As the city prepares to mark the one year anniversary of Eric Garner's death, Mayor Bill de Blasio is focusing his attention on the police department and public safety. He says the city's recent effort to drive down crime is working and he argues that a new focus on neighborhood policing will keep the city safe. NY1's Grace Rauh filed this report.

The mayor's relationship with the police department has been far from easy.  After facing an open revolt from officers last year he has seemed determined to get them in his corner. And determined to show New Yorkers he can keep the city safe while transitioning to a new neighborhood policing model.

"Creating safer streets from stronger bonds. Simple concept. Safer streets from stronger bonds between police and community," de Blasio said.

The mayor and police commissioner were at Cardinal Spellman High School in the Bronx to announce that the city's recent crackdown on crime is going well. On June 8, 330 additional police officers were sent into 10 high-crime precincts as part of the city's Summer All Out program. The mayor says shootings in those precincts are now down nearly 30 percent.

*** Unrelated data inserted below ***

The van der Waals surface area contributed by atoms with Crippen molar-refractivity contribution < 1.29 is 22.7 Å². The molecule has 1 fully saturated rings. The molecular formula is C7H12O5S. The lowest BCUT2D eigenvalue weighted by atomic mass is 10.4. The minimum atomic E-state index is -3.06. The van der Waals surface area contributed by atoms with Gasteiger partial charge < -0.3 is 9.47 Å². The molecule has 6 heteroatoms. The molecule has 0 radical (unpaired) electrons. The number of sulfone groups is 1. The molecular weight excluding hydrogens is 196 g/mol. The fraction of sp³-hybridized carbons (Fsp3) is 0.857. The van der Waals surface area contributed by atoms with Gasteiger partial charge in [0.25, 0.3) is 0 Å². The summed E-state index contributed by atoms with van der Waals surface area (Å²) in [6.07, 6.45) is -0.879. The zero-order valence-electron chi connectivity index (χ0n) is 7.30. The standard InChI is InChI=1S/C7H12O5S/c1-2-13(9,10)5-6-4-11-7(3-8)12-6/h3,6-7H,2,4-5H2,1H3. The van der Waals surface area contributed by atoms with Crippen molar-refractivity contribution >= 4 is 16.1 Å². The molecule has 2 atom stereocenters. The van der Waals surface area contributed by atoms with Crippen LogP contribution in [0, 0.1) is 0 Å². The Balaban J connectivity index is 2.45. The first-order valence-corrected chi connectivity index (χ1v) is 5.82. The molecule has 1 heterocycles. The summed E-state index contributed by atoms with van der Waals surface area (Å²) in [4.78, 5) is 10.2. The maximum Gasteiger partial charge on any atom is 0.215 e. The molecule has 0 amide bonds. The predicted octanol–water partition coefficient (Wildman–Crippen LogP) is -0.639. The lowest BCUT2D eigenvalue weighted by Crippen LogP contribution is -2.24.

The visit also gave him a chance to promote a new effort to strengthen ties between police and the communities they patrol. In the 47th precinct in the Bronx—where the mayor was—local leaders invited police to a recent dinner.

"The idea of bringing our officers who are new to the community together with community leaders and community members to have a dinner, break bread, get to know each other—that is the kind of thing that is making a huge difference. It is the kind of thing you are going to see a lot more of going forward," the mayor said.

In the past, such meals might have raised concerns about officers crossing ethical line by taking gifts from the people they are expected to police. The police commissioner made it clear he does not see it that way.

"Let's get real. I have no concerns about that. If this community wants to provide a dinner of thank you to these officers lets get real and thank them for thanking these cops," said Police Commissioner William Bratton.

The mayor's applause and pat on the back signaled that he agrees.